Deanne Swaringen

In the world of fanfiction, the story isn’t over until the fans decide it is.  Fanfiction is a style of writing where the author takes a pre-existing movie, TV show, book, or even musical, and spins it how they want.  That can mean anything, like tweaking the plot, putting the story in an alternate universe, playing matchmaker with characters, crossing two mediums (like movies and books), or even adding new characters.  There are infinite ways to write a fanfiction, and anyone can enjoy the stories produced from anywhere in the world.


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However, not everyone enjoys every story that is written.  This is natural, as people dislike things in every aspect of life.  The problem, though, is that some take it upon themselves to make the author know how much they dislike what's been written.  Examples of some subjects that receive hate include certain character pairings, an alternate universe, a certain tag or category, and most commonly, the addition of original characters.  

Almost every person has made up an original character for something they love; they wonder what kind of superhero they would be in the Avengers, what house they would be in at Hogwarts alongside the Harry Potter trio, or what weapon they would use in Soul Eater.  Everyone likes to imagine what it would be like to be a part of the story.  The problem is that some readers don’t like it when characters are added into a fanfiction, and even less when they are ‘Mary Sues.’

So, what’s the problem with not liking Mary Sues?

A ‘Mary Sue’ is what people in the fanfiction world call a self insert.  This is when an original character is based off the fanfiction author.  The Mary Sue is usually talented, beautiful, and nearly perfect, and everyone in the story typically loves her.  She’s introduced in great detail (looking at you, My Immortal) and is depicted as the great heroine of the story.  Fanfictions that contain these character types tend to spark the most irritation and hate among readers.  

The problem lies with the fact that those who mostly write Mary Sues are, in fact, young women and girls.  Writing is hard, even when you already have a plot and characters at your disposal.  Then try adding original and dynamic characters on top of that, which most people don’t have experience in.  It’s a challenge, so younger writers, or those just trying out fanfiction, turn to the Mary Sues to help them along.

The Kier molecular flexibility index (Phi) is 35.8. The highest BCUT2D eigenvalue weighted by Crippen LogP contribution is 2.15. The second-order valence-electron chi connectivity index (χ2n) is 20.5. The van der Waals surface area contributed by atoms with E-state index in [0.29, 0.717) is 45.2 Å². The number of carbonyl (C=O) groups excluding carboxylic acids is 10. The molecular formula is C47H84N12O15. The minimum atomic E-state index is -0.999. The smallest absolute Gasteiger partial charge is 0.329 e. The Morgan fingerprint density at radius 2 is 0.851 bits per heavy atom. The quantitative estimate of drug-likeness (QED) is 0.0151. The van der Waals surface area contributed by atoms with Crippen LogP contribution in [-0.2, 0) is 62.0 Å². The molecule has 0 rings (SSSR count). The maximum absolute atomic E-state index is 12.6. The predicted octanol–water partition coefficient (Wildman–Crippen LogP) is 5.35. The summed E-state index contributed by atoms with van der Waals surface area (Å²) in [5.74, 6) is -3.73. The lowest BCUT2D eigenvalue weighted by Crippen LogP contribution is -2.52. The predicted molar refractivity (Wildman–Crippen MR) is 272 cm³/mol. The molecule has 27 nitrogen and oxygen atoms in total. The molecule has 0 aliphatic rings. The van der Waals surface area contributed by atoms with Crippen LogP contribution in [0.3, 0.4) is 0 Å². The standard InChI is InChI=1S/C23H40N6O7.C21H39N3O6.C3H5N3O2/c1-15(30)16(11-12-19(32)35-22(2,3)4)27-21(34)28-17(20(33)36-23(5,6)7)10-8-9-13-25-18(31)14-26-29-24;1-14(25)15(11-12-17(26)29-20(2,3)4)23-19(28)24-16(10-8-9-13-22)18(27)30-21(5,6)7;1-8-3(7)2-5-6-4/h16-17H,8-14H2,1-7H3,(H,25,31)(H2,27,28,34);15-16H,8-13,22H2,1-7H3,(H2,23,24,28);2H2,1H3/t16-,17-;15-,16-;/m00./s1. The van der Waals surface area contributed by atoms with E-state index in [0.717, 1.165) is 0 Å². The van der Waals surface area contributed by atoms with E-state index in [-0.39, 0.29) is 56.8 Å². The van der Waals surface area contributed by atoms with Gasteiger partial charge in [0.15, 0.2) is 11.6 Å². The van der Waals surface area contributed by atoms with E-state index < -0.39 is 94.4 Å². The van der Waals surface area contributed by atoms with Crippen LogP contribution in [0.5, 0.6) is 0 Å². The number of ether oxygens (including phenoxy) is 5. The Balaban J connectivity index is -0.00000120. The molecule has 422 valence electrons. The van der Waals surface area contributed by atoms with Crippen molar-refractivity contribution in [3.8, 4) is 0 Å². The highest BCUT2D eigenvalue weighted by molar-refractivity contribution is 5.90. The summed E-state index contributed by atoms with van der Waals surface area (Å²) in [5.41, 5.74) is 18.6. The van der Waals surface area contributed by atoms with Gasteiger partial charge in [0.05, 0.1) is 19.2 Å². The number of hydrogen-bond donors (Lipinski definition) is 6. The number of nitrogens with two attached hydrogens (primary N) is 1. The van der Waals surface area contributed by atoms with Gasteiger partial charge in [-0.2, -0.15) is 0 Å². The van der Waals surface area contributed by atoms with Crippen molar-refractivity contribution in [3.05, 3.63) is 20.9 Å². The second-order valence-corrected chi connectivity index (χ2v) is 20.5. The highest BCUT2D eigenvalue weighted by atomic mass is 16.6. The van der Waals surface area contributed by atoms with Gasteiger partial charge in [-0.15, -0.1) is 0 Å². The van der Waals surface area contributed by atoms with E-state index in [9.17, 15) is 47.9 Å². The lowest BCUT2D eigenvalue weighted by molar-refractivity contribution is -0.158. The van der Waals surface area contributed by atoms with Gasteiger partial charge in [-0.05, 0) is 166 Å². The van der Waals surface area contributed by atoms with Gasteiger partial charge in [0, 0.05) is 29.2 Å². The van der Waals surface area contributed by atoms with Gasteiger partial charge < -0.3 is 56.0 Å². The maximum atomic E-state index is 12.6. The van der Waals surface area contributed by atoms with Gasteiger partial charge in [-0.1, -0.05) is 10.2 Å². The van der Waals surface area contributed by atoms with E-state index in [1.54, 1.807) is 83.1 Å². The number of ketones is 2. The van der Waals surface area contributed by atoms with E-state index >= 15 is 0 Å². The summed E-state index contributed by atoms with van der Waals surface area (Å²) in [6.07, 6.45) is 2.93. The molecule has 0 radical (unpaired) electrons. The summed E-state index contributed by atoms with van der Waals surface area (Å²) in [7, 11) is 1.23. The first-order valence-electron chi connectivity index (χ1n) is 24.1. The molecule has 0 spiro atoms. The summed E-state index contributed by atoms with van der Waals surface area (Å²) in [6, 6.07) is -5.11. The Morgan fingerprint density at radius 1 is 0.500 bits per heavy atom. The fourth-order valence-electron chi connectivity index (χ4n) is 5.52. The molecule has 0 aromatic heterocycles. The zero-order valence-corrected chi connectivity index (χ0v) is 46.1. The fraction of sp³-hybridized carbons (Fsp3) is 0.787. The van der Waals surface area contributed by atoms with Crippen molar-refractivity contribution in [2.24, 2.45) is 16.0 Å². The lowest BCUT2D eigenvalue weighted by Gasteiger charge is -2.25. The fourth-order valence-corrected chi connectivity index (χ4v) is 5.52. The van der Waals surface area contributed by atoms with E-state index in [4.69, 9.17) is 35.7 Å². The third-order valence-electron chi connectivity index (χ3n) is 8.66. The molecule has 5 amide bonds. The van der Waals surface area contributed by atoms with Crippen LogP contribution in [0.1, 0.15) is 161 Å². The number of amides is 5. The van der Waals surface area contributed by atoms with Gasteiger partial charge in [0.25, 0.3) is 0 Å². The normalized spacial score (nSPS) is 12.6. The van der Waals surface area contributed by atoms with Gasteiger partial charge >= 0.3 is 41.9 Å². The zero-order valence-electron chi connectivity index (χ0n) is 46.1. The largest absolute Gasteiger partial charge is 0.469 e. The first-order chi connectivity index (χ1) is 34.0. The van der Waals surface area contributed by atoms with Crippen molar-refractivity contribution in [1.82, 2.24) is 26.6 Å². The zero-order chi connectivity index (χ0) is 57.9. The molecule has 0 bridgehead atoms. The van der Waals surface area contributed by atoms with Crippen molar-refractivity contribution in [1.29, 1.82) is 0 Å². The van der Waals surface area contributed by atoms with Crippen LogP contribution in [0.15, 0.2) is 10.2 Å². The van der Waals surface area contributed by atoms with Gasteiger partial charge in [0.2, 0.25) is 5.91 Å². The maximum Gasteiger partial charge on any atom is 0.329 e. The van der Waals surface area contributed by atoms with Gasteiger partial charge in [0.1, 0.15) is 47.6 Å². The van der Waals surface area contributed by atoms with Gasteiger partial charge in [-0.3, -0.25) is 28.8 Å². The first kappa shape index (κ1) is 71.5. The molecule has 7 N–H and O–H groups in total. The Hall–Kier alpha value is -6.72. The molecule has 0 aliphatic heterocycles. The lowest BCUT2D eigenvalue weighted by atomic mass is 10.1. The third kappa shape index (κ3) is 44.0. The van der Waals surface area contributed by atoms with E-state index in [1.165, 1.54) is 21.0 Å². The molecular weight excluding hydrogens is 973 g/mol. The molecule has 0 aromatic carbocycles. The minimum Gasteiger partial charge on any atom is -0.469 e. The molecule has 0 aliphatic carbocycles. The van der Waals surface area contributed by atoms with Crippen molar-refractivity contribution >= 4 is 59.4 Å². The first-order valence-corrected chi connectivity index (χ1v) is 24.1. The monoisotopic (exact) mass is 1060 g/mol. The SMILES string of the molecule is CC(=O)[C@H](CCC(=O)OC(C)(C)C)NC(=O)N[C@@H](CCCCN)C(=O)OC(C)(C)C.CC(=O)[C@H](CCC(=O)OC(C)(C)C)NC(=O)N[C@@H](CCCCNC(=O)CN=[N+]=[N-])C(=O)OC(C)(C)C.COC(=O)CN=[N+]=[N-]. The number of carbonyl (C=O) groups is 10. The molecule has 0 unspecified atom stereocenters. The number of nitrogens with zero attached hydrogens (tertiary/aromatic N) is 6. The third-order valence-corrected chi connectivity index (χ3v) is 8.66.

Mary Sues are a great way to get a feel for writing characters and learning how to describe people to make them dynamic.  Yes, they can be a little over the top when they start out, but the writer learns from them.  Unfortunately, though, some never get that far because they begin to be harassed in the comments of the story about their character.  They’re told in the comments on their stories that they’re awful writers, that their characters are ‘cringy/problematic’, that they need to try harder, or even give up.  

This is the problem, and it’s a giant one.


Writers help shape the world, and that includes the young girls and women who write the Mary Sues of fanfiction.


Young girls, and even adults, suffer at the hands of the reviewers because they wrote a character the way they wanted to.  Some authors stop writing altogether because the commenters get so bad, just because they’re learning and trying new things.  Fanfiction authors should be able to write freely, however they like, without fear of receiving nasty comments.  Writing takes time to get good at, and even those who have done it for a long time still struggle and make mistakes.  The only way to improve your writing is to keep at it and to try new things.  No one is good at writing something new the first time through.  It’ll be clumsy and awkward, but at least you tried it.  

Fanfiction has been around for a long time, and it’ll be around for a long time still.  We need to embrace the variety that comes with this genre, and that includes those who’re just starting out.  That means encouraging writers, commenting on and critiquing their original characters, and suggesting ways to make their writing better.  Keep in mind, though, that these words and comments should never be rude, condescending, or cruel.  

The fanfiction writers need positivity to see that what they’re doing is appreciated and that there are people out there who would love to read what they write.  Even if you don’t like the characters or writing style, there’s no excuse to be mean.  Leave a helpful comment, or don’t comment at all, because there is no point in being unkind.  Writers help shape the world, and that includes the young girls and women who write the Mary Sues of fanfiction.


Deanne Swaringen was born in raised and the quaint state of Missouri, in the small cornfield filled town of Winfield.  She is a senior at the University of Central Missouri where she is studying Digital Media Production (Digital Cinema) and Theatre.  She has a love for horror movies and hopes to direct one someday!


Comments (1)

  1. Meagan Hooper

Another excellent post Deanne on a very important topic!


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